However, there are also CVCs that are focused on the direct return of investments that, organizationally, do not have a direct link to banks. This strategy is typical for funds that aim to raise capital from other LPs, so in other words, they are not linked with a narrow pool of investors. Unlike in Europe and Asia, this model is very popular in the US, such as with . It makes sense to add that initially Propel VC was an in-house venture arm of BBVA and only after several years of operation, they decided to change structure and the whole investment strategy and approach.
Banks are increasingly creating ‘innovation labs’, trying to get close to Fintech culture and technology developments. Do they bring real innovation to the market?
I think they mainly bring innovation to specific banks rather than to the market as a whole. However, I would differentiate between bank accelerators – a sort of innovation unit that attracts early stage startups and provides them mentoring and coaching – and the innovation lab which is a kind of internal R&D made for creating solutions for the bank.
We find a lot of examples of the first one: “Rise” by Barclays, “FinLab” by UOB, “Innovation Lab” by Deutsche Bank, “Digital Factory” by Scotia Bank and many others, but the second type has, in my opinion, a more hands-on experience with the project. Here we find examples such as HSBC’s internal lab developing facial recognition technology; Bank of America’s lab that developed an AI Chatbot to answer queries; RBS’ in-house lab developing a clearing and settlement mechanism based on Ethereum DLT; CITI’s counterpart developing a Touch-ID authentication service; the list goes on.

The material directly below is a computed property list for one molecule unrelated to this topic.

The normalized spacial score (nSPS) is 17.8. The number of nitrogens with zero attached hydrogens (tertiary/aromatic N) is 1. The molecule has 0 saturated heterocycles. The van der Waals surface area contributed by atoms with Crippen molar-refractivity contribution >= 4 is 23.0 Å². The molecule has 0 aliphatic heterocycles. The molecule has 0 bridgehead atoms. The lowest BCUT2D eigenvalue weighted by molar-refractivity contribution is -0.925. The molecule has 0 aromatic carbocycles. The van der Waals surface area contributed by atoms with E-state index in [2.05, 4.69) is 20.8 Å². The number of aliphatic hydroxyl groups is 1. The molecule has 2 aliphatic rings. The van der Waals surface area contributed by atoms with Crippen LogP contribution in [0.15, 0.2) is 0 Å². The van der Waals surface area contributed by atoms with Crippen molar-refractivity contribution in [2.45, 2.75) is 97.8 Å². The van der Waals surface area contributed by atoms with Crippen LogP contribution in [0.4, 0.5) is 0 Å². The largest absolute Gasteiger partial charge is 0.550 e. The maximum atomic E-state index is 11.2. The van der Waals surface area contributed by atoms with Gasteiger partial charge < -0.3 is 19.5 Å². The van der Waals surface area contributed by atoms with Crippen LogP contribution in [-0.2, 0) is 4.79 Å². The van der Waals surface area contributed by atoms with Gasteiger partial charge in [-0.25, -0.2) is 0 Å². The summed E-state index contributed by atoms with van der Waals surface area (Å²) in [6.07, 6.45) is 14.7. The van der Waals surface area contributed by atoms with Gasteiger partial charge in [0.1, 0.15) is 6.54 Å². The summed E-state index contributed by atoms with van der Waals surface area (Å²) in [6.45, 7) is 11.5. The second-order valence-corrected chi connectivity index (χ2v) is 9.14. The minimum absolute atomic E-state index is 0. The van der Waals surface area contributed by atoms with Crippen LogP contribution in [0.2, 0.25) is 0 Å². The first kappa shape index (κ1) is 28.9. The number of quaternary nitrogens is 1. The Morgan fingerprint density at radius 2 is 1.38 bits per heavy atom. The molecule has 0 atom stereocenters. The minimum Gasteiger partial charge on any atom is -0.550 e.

Most of the successful and sustainable fintech companies that I know didn’t participate in any accelerators or innovation labs and from the beginning, they were independent from big corporates and banks.
Here you mentioned several European and US examples. Do we find similar cases in Asia?
If you’ve read some news from Asia, banks would appear to be very active in Fintech, but the reality is slightly different. For example, in Singapore – a relatively small city – there are more than 20 Fintech-oriented accelerators and labs that are boosted by banks, with more than 200 participating Fintechs. Many of these ‘labs’ have been created not to develop these firms, but mainly to produce the impression that they are innovating, without a real and concrete goal to become innovative. I’m sure there are successful labs near or inside the banks which are helping startups to grow, but again, my personal perception is that much of the noise around these accelerator stories mainly serve to protect banks.
Besides, many of the efforts to bring startups inside the banks are usually not so effective compared to a scenario in which these would grow as a standalone company. People within these labs may have great tech skills and product vision, but their motivation and their approach becomes corporate. So, they are not that business-oriented, and they do not have this kind of culture which drives you to be thinking 24 hours a day about the next big challenge. They become just an innovation arm within a big corporation.
There are many relevant tech giants in Asia (Alipay, WeChat) that are becoming financial leaders in the region. How do you assess their global expansion?
AliPay started the launch of their product AliPay Wallet in the UK and Europe, although it is currently only available to Chinese tourists who want to pay in Europe with their Chinese Wallet.
Besides, they just announced their entrance into Southeast Asian countries; as well as an investment of 200 million into Kakao bank, a Korean digital bank. So they already dominate the local Chinese market, and there is no doubt they will continue their global expansion.